H.M.S. Parliament

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Advertisement published in the Toronto Globe, 11 May 1880

H.M.S. Parliament, also titled The Lady Who Loved A Government Clerk, is a comic operetta. Published in 1880, it adapted the music of H.M.S. Pinafore by Arthur Sullivan to a new libretto by William H. Fuller (who was also the librettist for The Unspecific Scandal). The work satirised contemporary Canadian politics,[1] particularly the perceived corruption of Sir John A Macdonald and his government.[2] It was written as a "piece of extravagance" for performance by the Eugene McDowell Comedy Company, an American-led touring group active from 1875 to 1890.[3] The foreword suggested that the show existed only "for the fun of things" rather than any "political proclivities".[4]

The characters are largely similar to those of HMS Pinafore: Captain Corcoran is rewritten as Captain McA (John A. Macdonald); Dick Deadeye becomes Alexander MacDeadeye (Alexander Mackenzie, Canada's second prime minister); Sir Joseph Porter is renamed Sir Samuel Sillery (Sir Samuel Leonard Tilley, finance minister); and the couple Josephine and Ralph are presented as Angelina and Sam Snifter.[5] The new libretto too is loosely based on the original: for example, where Pinafore opens "We sail the ocean blue / and our saucy ship's a beauty", Parliament begins "We sail the ship of state / tho' our craft is rather leaky".[4][6]

H.M.S. Parliament opened in Montreal at the Academy of Music on 16 February 1880.[4] The work was positively received by initial audiences, and its planned run became a multi-city tour spanning 30 communities over five months.[1][5] After that tour finished, political events had made the satire out-of-date, so no further performances were done. The piece re-emerged when its book and lyrics were included in a volume of Canada's Lost Plays in 1978; a few attempts at revival were made shortly afterwards, including at least two full productions. A director of one such revival noted that "Fuller's sparkling wit remains the main preserving spice...[which] spares the operetta from the worst excesses of Victorian sentiment and patriotism".[5]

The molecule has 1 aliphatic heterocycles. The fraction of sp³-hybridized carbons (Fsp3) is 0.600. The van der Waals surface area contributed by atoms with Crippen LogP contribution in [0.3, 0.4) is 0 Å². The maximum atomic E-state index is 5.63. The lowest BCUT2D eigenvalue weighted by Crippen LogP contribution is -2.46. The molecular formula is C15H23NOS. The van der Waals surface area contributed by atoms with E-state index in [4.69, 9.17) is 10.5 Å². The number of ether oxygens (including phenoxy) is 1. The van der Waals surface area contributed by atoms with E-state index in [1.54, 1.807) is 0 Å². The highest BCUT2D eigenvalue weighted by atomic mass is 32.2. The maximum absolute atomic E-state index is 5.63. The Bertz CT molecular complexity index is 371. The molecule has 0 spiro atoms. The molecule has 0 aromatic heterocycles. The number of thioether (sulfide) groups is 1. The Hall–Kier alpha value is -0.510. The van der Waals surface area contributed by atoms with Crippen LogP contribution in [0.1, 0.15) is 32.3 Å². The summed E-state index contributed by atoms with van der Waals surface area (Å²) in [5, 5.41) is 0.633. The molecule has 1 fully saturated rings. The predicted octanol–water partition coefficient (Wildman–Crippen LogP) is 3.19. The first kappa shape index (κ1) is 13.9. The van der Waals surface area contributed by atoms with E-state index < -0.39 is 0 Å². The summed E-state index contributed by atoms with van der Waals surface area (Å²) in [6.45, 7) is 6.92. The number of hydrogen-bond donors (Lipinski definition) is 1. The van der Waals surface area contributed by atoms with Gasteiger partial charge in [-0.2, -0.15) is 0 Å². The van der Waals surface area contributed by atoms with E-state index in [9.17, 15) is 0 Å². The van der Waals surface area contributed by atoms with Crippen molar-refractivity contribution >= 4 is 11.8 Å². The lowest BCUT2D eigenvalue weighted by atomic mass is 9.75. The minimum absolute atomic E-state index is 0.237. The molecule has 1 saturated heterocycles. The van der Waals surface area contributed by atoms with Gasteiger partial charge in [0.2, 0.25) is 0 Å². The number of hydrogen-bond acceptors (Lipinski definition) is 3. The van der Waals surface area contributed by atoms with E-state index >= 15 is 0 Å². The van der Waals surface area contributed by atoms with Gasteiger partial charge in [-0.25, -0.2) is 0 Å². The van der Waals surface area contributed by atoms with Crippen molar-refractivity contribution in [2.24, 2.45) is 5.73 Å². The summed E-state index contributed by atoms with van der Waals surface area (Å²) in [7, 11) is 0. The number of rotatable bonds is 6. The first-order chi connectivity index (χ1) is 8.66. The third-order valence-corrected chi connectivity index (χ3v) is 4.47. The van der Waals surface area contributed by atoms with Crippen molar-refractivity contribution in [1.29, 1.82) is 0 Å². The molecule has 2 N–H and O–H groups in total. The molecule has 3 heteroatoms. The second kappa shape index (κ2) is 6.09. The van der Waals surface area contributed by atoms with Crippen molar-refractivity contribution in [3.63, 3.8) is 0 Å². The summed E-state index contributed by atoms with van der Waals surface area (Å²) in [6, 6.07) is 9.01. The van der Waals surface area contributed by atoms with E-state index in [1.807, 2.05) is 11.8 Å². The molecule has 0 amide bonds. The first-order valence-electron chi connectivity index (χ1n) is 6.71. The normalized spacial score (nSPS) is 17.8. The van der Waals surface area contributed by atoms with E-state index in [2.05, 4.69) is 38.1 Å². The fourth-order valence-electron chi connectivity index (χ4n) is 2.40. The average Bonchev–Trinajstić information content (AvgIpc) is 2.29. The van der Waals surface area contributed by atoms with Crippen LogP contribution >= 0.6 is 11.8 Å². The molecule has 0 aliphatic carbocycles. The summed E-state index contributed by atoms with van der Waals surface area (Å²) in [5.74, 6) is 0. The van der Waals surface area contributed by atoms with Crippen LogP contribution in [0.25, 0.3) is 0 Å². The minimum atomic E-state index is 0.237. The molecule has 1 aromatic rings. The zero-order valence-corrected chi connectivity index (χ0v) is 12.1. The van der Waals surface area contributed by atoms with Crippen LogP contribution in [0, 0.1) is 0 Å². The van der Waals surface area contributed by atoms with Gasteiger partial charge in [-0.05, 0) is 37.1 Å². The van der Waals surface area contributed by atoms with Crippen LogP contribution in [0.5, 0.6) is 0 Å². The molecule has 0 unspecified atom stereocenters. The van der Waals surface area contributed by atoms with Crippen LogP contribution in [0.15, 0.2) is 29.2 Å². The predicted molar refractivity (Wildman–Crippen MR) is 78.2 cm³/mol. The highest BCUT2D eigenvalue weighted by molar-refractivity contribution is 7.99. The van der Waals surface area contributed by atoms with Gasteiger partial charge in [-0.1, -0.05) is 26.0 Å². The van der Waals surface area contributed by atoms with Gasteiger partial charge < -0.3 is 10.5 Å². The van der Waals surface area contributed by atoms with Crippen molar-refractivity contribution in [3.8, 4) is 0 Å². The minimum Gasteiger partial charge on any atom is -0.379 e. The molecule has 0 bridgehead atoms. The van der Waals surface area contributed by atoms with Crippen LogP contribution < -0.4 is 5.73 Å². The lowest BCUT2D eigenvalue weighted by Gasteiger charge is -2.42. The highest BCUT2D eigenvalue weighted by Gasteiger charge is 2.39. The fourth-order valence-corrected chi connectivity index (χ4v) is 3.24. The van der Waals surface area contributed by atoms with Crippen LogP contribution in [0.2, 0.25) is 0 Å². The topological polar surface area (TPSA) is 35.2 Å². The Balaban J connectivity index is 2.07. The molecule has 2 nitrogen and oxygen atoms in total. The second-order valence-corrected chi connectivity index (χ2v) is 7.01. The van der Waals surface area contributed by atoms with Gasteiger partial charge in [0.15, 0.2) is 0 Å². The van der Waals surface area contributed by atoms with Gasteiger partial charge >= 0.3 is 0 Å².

1. ^ a b "H.M.S. Parliament". Canadian Encyclopedia. Retrieved 11 October 2013. 
  2. ^ Watermeier, Daniel; Londré, Felicia (2000). The history of North American theater: the United States, Canada, and Mexico, from pre-Columbian times to the present. Continuum. p. 257. ISBN 9780826412331. 
  3. ^ Wagner, Anton; Plant, Richard, eds. (1978). Canada's Lost Plays, Vol. 1: The Nineteenth Century. CTR Publications. p. 159. 
  4. ^ a b c Atkey, Mel (2008). Broadway north: the dream of a Canadian musical theatre. Dundurn Press. pp. 33–34. ISBN 9781554881086. 
  5. ^ a b c Day, Moira (1985). "Forum". Theatre Research in Canada. 6 (1). 
  6. ^ Libretto for H.M.S. Pinafore at Wikisource

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